Surfing raw winter waves

Island surfers defy snow and frigid temperatures to enjoy a winter swell.

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From left, Elie Jordi, Eli Hanschka, and Whit Hanschka walk along a snow-covered path to Stonewall beach and the waiting waves. — Photo by Michael Cummo

The wave rose out of the slate-gray ocean, and continued to build in height. I turned and paddled. The energy of the wave pushed my surfboard forward. Jumping to my feet, I whistled down the face of the wave, and set in my bottom turn. Carving up and down the face of the wave filled me with a sense of enthusiasm that cut through the freezing temperature — 22° just after sunrise.

I was part of a small group of dedicated surfers who braved the elements to surf off Stonewall in Chilmark last Thursday morning. It may surprise some, but Martha’s Vineyard is home to a small but vibrant surfing community.

The changing sandbars and reefs provide surfers with a variety of surf spots, depending on the direction of the swell. Beginning in late June, with the arrival of tourists, a diverse crowd of locals and vacationers takes to the water. To escape the crowds, I and some other Islanders surf in the winter, and take advantage of the season to visit deserted beaches normally off-limits.

It was 5 am when I slipped out the front door of my house, covered head to toe in six millimeters of neoprene wetsuit. The moon and stars were bright overhead. I passed by the Allen Farm; the snow-covered pastures glistened as dawn broke. My anticipation built as I wondered whether the morning conditions would reward my early start.

I arrived to a satisfying sight: waves. In the parking lot I was greeted by fellow surfer and friend Eli Hanschka, a regional high school senior, and his dad, Whit, a blacksmith, who taught me to surf when I was just 10. We have all been surfing together ever since.

Surfing during the winter requires a different attitude. Thick wetsuits, gloves, and booties offer protection against frigid ocean — 31° when I last checked. A surfer’s face is exposed to the full force of the elements, the Achilles’ heel of the seal-like suit.

“The special part about winter surfing, for me, is the isolation,” Eli Hanschka said when asked to describe the attraction. “There are a lot fewer surfers who are willing to endure the chilling waters and cold temperatures for good waves, so it is rare to see more than 10 people out.”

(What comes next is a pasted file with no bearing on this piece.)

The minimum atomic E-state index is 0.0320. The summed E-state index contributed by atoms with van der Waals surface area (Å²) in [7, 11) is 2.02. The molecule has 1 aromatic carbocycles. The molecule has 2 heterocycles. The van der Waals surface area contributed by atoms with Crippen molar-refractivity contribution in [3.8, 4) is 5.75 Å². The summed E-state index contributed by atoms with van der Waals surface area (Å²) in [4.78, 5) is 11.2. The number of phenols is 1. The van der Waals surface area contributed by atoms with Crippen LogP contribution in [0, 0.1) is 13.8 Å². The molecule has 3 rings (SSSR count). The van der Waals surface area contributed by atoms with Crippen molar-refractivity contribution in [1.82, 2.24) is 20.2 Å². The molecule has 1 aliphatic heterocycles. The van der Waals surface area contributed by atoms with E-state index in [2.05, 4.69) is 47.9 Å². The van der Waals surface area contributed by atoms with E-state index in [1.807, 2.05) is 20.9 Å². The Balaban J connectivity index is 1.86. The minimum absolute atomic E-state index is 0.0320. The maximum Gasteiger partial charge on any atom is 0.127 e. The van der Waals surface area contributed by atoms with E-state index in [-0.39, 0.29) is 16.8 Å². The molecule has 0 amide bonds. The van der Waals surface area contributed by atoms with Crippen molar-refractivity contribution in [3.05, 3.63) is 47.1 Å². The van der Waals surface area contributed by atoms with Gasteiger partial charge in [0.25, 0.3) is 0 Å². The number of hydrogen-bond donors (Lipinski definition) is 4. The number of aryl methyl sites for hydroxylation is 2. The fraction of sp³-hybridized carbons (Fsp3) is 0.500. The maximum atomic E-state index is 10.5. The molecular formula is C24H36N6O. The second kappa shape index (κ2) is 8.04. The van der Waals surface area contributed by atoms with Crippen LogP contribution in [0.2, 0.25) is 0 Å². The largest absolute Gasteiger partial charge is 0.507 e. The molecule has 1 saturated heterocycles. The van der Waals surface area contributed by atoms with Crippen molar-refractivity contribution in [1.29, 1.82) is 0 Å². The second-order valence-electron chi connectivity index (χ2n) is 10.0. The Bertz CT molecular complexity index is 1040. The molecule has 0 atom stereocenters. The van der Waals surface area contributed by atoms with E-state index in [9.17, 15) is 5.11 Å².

We walked up to the bluff and assessed the condition of swell. Thoroughly satisfied by the clean six-foot swells rolling in, we waxed the surface of our surfboards to provide better traction, and trekked through the snow and down to the water. Any hesitation I might have had disappeared at the sight of the waves. I ran down the beach just as sun began to rise above the dark horizon.

The water was frigid. Wading chest-deep, I stood patiently and waited for a lull. When the opportunity arrived, I jumped on my board, cupped my mittens, and paddled. The approach of a wave, and the prospect of a frigid swim, inspired me to quicken my pace. I made it, joining Eli and Whit beyond the breaking zone, unscathed and warm.

We sat bobbing, waiting patiently for the right wave. Ninety-five percent of a surf session is spent waiting for a good wave. It’s time I take to think and appreciate my natural surroundings. In my busy schedule, it is a rare opportunity. Whether I catch a wave or not, the moments are not wasted.

Whit described the feeling of riding a wave: “Surfing has an incredible combination of natural beauty, physical challenge, and graceful exhilaration. Riding a wave is elegance on the edge of chaos.”

The downside of riding a wave in the winter comes at the watery conclusion. As the wave began to close in around me, I jumped off my board. The temperature shock stunned me. The power of the wave and underwater turbulence twisted and contorted my body as I rose to the surface. I grabbed for my board and attempted to control my frenzied breathing. Nauseated and cold, I paddled back out. The thrill eliminated any thought of heading for shore. I went back out to the lineup and caught three more rides. Numb extremities and the approaching start of school at 7:40 am put an end to the magical surf session.

Out of the water and on the rocky beach, time was of the essence. I threw my surfboard in the back of my car and dressed for school, rejuvenated and satisfied by my morning adventure.

I pulled into the high school parking lot late for school. A teacher might have concluded I was an irresponsible teen who had overslept. If only she could share the beauty of my morning meditation.